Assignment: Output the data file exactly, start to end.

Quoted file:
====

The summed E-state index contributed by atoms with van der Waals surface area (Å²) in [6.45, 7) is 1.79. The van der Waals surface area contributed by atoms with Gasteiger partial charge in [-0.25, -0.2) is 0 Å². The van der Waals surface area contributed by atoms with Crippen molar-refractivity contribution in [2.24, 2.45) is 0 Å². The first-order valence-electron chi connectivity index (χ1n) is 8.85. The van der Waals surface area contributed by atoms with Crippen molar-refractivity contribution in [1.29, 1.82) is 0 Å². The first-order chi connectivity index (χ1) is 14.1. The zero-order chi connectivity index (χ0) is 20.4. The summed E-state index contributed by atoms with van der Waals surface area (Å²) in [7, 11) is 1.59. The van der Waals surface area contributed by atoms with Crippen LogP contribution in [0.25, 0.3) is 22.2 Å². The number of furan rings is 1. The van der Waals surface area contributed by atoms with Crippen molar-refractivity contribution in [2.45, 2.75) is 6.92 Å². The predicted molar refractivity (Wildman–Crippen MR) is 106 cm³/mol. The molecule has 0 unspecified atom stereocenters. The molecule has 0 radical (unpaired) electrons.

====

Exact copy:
The summed E-state index contributed by atoms with van der Waals surface area (Å²) in [6.45, 7) is 1.79. The van der Waals surface area contributed by atoms with Gasteiger partial charge in [-0.25, -0.2) is 0 Å². The van der Waals surface area contributed by atoms with Crippen molar-refractivity contribution in [2.24, 2.45) is 0 Å². The first-order valence-electron chi connectivity index (χ1n) is 8.85. The van der Waals surface area contributed by atoms with Crippen molar-refractivity contribution in [1.29, 1.82) is 0 Å². The first-order chi connectivity index (χ1) is 14.1. The zero-order chi connectivity index (χ0) is 20.4. The summed E-state index contributed by atoms with van der Waals surface area (Å²) in [7, 11) is 1.59. The van der Waals surface area contributed by atoms with Crippen LogP contribution in [0.25, 0.3) is 22.2 Å². The number of furan rings is 1. The van der Waals surface area contributed by atoms with Crippen molar-refractivity contribution in [2.45, 2.75) is 6.92 Å². The predicted molar refractivity (Wildman–Crippen MR) is 106 cm³/mol. The molecule has 0 unspecified atom stereocenters. The molecule has 0 radical (unpaired) electrons.